Jerry Nadeau: "It didn't look like it was either Ward Burton's fault or Casey Atwood's fault. It just seemed like a freak deal - just like the Daytona incident. It just wasn't his time to go. That's the good thing. I think the helmet thing would be pretty cool. I don't know how comfortable some of these guys would be with that. But it's been a tough year with everything that's been happening. We just need to be strong and keep a good grip on what we're doing. Hopefully we'll override some of these problems that we're having."
Kevin Harvick: "I really think it's unfair to blame Ward Burton. It's four-wide there and Ward's just coming out of his pit box. As uncomfortable as the guys might be, I think they should just tell them to wear helmets and get it over with. That's not something that needs to be chanced. Those guys are very vulnerable sitting out there on pit road. They don't have a chance against a 3500-lb car. They just need to go ahead and mandate the helmets that they need to wear. They don't need to be wearing hockey helmets. They need to be wearing full-faced motorcycle helmets like the guys on he No. 32 (Craven) car wear. If they're not comfortable, they'll get used to it.
"I don't know that the speed had that much to do with it. There just wasn't enough room. He hit the front of Ward's car and it probably knocked the steering wheel out of his hand and the thing just shot left. Whether he was going 100 mph or 30 mph - like he was probably going - it doesn't take much to knock the steering wheel out of your hand. When you hit the tire right, it's just going to jerk it and it's going to go whichever way he hit it. You generally don't have any control over - no matter how fast you're going.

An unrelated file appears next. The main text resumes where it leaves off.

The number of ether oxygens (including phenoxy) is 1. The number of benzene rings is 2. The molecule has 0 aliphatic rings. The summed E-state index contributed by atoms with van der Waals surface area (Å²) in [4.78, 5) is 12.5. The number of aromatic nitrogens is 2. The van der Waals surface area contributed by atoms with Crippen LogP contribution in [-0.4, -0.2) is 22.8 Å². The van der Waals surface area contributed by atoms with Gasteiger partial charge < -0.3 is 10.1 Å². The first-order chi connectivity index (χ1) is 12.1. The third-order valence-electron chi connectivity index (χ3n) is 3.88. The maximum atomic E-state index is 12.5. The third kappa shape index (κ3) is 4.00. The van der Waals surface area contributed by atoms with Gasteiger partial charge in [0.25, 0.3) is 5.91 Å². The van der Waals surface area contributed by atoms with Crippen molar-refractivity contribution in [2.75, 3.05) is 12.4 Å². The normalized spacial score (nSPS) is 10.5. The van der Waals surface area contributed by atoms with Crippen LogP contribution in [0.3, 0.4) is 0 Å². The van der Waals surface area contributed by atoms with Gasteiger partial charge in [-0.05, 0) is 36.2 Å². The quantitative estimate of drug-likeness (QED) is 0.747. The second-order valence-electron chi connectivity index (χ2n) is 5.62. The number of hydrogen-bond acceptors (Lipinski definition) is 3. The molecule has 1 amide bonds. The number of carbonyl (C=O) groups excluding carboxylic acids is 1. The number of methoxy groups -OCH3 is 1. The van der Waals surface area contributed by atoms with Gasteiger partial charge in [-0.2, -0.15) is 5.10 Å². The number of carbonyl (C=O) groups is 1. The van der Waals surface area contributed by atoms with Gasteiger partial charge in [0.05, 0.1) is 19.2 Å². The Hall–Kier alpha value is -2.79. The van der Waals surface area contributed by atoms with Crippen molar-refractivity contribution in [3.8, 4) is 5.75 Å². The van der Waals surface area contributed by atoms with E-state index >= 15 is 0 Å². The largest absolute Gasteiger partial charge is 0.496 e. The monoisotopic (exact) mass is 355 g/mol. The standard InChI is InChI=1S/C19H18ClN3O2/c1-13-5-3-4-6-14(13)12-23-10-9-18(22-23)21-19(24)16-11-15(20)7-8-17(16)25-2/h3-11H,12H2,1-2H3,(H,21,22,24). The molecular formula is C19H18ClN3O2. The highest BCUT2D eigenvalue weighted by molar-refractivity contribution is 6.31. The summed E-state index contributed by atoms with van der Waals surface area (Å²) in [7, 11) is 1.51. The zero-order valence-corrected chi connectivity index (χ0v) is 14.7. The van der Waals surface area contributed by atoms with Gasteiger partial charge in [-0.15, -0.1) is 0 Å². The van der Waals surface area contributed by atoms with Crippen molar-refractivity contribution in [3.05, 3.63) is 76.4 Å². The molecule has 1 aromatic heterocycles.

"I'm surprised it doesn't happen more often. There is so much congestion and so much happening on pit road that it's amazing that it hasn't happened more. Usually on pit road, there is a lot more give and take than there is on the racetrack and that's a good thing since those guys are so vulnerable."
Kevin, now that you have your first year on the Winston Cup circuit under your belt, how will you prepare for next season?
Kevin Harvick: "Probably the first thing is to relax. When we get to this point next year, I don't want to be completely burned out on everything. We know that we're just going to race the Winston Cup car and maybe just a couple of races in the Busch car if any. I think that will be the biggest key to next year is putting all our eggs in one basket in the Winston Cup car. This year, we really haven't had time to use all our tests. We still have a couple left and we used one last week at Daytona. Being able to use those tests will be beneficial. Just focusing on one car, and getting used to that car, will be the biggest key to being successful next year.
"We need to be more consistent. But I think it's understandable. We ran bad at the two Pocono races, but we also weren't there to practice for either race. I'll be able to focus on one thing and not completely spun around backyards trying to figure out where I'm at."